One pointer to the significance of the story in today's Gospel is the number '40', especially in the context of '40 days'. This constitutes a biblical cipher which is used to indicate events of decisive importance in salvation history. Consider the great flood (Gen 7:4, 17), the wanderings of the Hebrews in the wilderness (Deut 8:2), Moses on Mount Sinai (Ex 34:28), Elijah's fasting (1 Kings 19:8), Nineveh's opportunity to repent at the preaching of Jonah (Jon 3:4) and Jesus' Ascension after His Resurrection. 40 is symbolic of probation and testing in the Bible.

Just as we stand on the threshold of our Lenten fast, so Jesus stood on the threshold of His public ministry, seeking to prepare Himself. As true man, He had no option but to live through the various options open to Him.

Thus, each of the temptations touches on huge issues in human life and development. Should He save by performing miracles, such as the spectacular provision of bread? Should He save by military force and be a conquering Messiah? Should He save through the establishment of His own scheme, re-writing Revelation so as to challenge God's plan with His own interpretation, and put God to the test? Each challenge He responds to forms part of His profession of faith, a faith in the unbreakable love between the Father and the Son, nurtured, sustained and consecrated by the Spirit.

Each of the Scripture readings this week in fact constitute a confession, a proclamation of faith. Jesus' answers come from Deuteronomy, and take us straight to the profession made at the Firstfruits. St. Paul, meanwhile, in his letter to the Romans, presents us with a one-line Credo which sums up all we believe. In each case God is seen as one who saves. It was God who saved the Hebrews from their slavery and brought them into the Promised Land.  Jesus now becomes the new Moses: it was Moses who received the Law on Sinai and led the people through the wilderness; Jesus is the Word, the Law enfleshed, who leads us through the confusion and sorrow of life to new spiritual lands. The key lies in His unshakeable love for the Father, a love sanctified and empowered in the Spirit. The message through all the readings this week is sung with beautiful clarity in the psalm: if we too set our love on the Father, He will rescue us. The Spirit will empower us to follow Jesus through the desert of Lent to the other side, because in His humanity, Jesus has already confronted every temptation—and overcome it.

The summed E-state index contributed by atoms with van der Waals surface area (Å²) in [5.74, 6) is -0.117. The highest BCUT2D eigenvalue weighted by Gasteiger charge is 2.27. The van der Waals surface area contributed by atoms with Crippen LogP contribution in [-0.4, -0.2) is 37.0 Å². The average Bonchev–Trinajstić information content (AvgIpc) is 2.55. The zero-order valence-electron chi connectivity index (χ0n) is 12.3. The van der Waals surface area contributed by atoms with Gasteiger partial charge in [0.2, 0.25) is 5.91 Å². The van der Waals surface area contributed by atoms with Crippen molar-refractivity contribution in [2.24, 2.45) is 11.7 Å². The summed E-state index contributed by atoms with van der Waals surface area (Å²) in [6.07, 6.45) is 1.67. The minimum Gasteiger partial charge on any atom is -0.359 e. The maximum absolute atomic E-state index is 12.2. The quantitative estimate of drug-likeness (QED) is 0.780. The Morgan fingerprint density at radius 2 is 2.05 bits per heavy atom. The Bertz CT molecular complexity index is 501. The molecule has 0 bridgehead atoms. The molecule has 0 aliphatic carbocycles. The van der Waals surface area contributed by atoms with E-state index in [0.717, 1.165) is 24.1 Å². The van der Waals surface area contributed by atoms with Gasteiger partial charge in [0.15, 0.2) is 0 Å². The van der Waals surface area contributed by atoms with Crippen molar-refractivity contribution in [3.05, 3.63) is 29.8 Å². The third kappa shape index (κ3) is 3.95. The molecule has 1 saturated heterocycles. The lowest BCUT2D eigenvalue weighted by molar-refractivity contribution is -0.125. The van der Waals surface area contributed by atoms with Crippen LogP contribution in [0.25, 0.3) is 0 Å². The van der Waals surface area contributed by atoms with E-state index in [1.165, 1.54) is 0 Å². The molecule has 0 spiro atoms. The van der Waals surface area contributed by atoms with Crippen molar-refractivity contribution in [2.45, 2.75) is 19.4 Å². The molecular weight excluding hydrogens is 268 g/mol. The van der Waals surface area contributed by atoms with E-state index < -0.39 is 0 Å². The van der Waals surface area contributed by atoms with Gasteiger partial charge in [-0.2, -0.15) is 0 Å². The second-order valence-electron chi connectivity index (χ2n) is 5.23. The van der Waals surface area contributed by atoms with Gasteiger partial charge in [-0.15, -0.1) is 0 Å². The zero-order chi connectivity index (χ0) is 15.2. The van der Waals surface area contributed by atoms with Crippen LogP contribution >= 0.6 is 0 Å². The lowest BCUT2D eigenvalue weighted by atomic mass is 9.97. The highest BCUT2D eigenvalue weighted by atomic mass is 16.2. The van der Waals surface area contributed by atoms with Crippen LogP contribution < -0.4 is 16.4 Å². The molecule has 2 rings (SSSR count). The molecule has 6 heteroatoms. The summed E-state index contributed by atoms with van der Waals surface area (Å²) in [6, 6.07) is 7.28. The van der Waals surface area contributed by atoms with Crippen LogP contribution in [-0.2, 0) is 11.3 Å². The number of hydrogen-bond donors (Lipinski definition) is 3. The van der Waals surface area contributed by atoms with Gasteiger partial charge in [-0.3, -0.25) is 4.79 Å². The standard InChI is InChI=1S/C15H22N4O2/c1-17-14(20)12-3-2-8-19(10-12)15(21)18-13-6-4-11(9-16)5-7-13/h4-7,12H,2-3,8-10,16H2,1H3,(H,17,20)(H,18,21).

Baker, K., SJ, Inside the Bible, San Francisco: Ignatius, 1998.
Boadt, L., Reading the Old Testament, New York: Paulist Press, 1984.
Brown, R. E., An Introduction to the New Testament, New York, Doubleday, 1997.
Brown, R. et al (Ed) The New Jerome Biblical Commentary, (London: Chapman, 2000).
Catechism of the Catholic Church, New York: Doubleday, 1995.
Dodd, C.H., The Founder of Christianity, (London: Collins, 1978).
Duggan, M., The Consuming Fire, (San Francisco: Ignatius, 1991).
Fuller, R.C., Johnstone, L., Kearns, C., A New Catholic Commentary on Holy Scripture, (London: Nelson, 1969).
Ignatius Catholic Study Bible New Testament, Second Edition RSV, (San Francisco, Ignatius Press, 2001).
Kreeft, P., You Can Understand The Bible, (San Francisco, Ignatius, 2005).
Letellier, R., Sunday & Feastday Sermons Cycles A, B, and C, (New York: St. Pauls, 2011).
Magnificat Monthly Vol. 3, No. 2/ December 2012.
McKenzie, J.L., Dictionary of the Bible, (New York, Touchstone, 1995).
Ratzinger, J., Jesus of Nazareth, (Bloomsbury, London, 2007).